Under plaster vaulting, the sound at Gordon Chapel of the Old South Church was live and resonant for Symphony Nova on Friday, though the lighting was somewhat gloomy. Conductor Lawrence Isaacson explained that the 11 young performers at the start of their professional careers were part of an ensemble that is “the only training orchestra in Boston that is not a youth group.” Though these individuals (string quartet, contrabass, four woodwinds, horn and harp) had not yet been seasoned by years of first-chair orchestral playing, one would hardly have known it; the playing was confident, the sound warm and lively, and the ensemble quality well-nigh perfect. “Dawn to Dusk” began at 6:30, with paper maple leaves placed on the seats and small pumpkins adorning the aisles.
Isaacson’s selection of works was inspired. A Nonet by Bohuslav Martinu, in three movements, was rich in sound and texture, showing Martinu’s simultaneous roots in Stravinskyan neoclassical brightness, contrapuntally spare but animated; and Dvorák’s Romantic sound, with a lot of strong root-position harmony and some refreshing dissonant notes added to the upper parts. The rhythmic spirit of Stravinsky of the 1930s animated this work, too, with rapidly-changing meters and incisive accents, but Martinu always assimilated these different styles into an elegant personal idiom, and it was obvious that the players enjoyed it.
Walter Piston’s Divertimento for nine instruments in three movements, commissioned by International Society for Contemporary Music in 1946, was the grittiest offering of the evening. Where Martinu’s harmony is usually triadically organized, with strong basses, Piston’s harmony depends a good deal on superposed fourths, a busy contrapuntal texture that throws in an assortment of chromatic tones, and an evanescent sense of where the bass line is. And yet it’s all very melodic despite the complexity, especially in the expressive, moody slow movement. As far as I can remember, this is the first piece by my beloved teacher that I have reviewed for this Journal. I first saw Piston in person at the Boston Arts Festival in 1957, when he conducted this very same piece; I still remember him explaining to the audience the difference between a divertimento, a divertissement, and a diverticulum. Two years later I was studying with him during his last year of teaching, and I think he conducted the Divertimento once more at his farewell concert in Sanders Theatre in 1960.
Beyond the Symphonie espagnole, whoever hears Édouard Lalo any more? And even that fine violin concerto is neglected today. Yet he was one of the great 19th-century Frenchmen inspired by Wagner in the years between the death of Berlioz (1869) and Debussy’s first rise to fame (1894). (In fact, it was at the premiere in 1882 of Lalo’s brilliant orientalist ballet score, Namouna, that the 19-year-old Debussy was ejected from the hall for cheering too enthusiastically.) The two pieces called “Aubades” that we heard were Lalo’s arrangements of extracts from his unperformed opera Fiesque of 1866 (the opera itself was finally given a staged premiere eight years ago and has been recorded). This was certainly the most ingratiating music of the evening—lovely melody, graceful texture, fine solo writing (I especially liked the melody with viola and horn in unison, a perfectly blended sound)—and it got a long ovation, further testimony to the need to bring back more of Lalo’s music.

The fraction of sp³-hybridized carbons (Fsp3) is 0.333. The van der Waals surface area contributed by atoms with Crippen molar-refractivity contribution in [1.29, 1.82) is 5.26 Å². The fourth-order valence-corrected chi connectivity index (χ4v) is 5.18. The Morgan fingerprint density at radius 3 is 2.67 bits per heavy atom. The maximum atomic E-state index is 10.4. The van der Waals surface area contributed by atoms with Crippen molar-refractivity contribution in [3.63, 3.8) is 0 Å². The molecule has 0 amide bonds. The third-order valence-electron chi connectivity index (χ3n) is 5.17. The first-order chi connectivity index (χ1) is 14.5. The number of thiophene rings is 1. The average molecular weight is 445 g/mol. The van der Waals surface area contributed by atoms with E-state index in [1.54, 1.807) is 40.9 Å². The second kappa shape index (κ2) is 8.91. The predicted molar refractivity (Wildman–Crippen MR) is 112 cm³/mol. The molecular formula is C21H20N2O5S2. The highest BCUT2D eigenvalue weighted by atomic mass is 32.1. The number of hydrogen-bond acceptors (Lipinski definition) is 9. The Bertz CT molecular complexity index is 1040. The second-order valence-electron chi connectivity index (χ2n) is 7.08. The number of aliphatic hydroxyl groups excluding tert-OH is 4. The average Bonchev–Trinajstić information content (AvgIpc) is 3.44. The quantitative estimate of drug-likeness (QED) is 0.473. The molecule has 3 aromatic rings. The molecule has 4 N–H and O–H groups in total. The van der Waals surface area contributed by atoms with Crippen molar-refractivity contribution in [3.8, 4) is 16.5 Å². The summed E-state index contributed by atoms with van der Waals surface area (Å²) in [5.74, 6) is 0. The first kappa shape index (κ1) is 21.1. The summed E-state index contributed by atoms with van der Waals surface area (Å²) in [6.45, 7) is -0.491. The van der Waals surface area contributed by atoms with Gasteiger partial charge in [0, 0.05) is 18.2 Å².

The “Dawn to Dusk” theme concluded with a five-movement Serenade for eleven instruments by Bernhard Sekles (1872-1934), the evening’s most forgotten composer. The dictionaries note him as a teacher of Paul Hindemith, but Sekles’s abandonment doubtless has much to do with his suppression by the Nazis. By the evidence of this 1907 work, Sekles is a post-Brahmsian with a style that shows a masterful though not very original technique. His music reminded me of Ludwig Thuille, who was Sekles’s earlier contemporary, or even the Bostonian George W. Chadwick, who came later. The Serenade is a sunny, amiable, thoroughly tonal work in E-flat major, elegantly scored, always melodically interesting. There were some unconventional formal usages, too—the first movement was a theme with variations (I can name only one other work of symphonic scope with an initial movement in variation form, and that is Goldmark’s Rustic Wedding Symphony of 1877, also in five movements and in the same key), and the third movement was called “Divertimento in fugal form.” It rather stretched credulity to consider that this serenade was exactly contemporary with Schoenberg’s Chamber Symphony for 15 instruments, a very different and much more progressive work—yet both works emerge from a Brahmsian spirit.
The performances impressed and even delighted throughout, but I was especially grateful to hear once more four strong and gratifying works that have all been concealed for too long. Congratulations to Symphony Nova, and to its director, Lawrence Isaacson.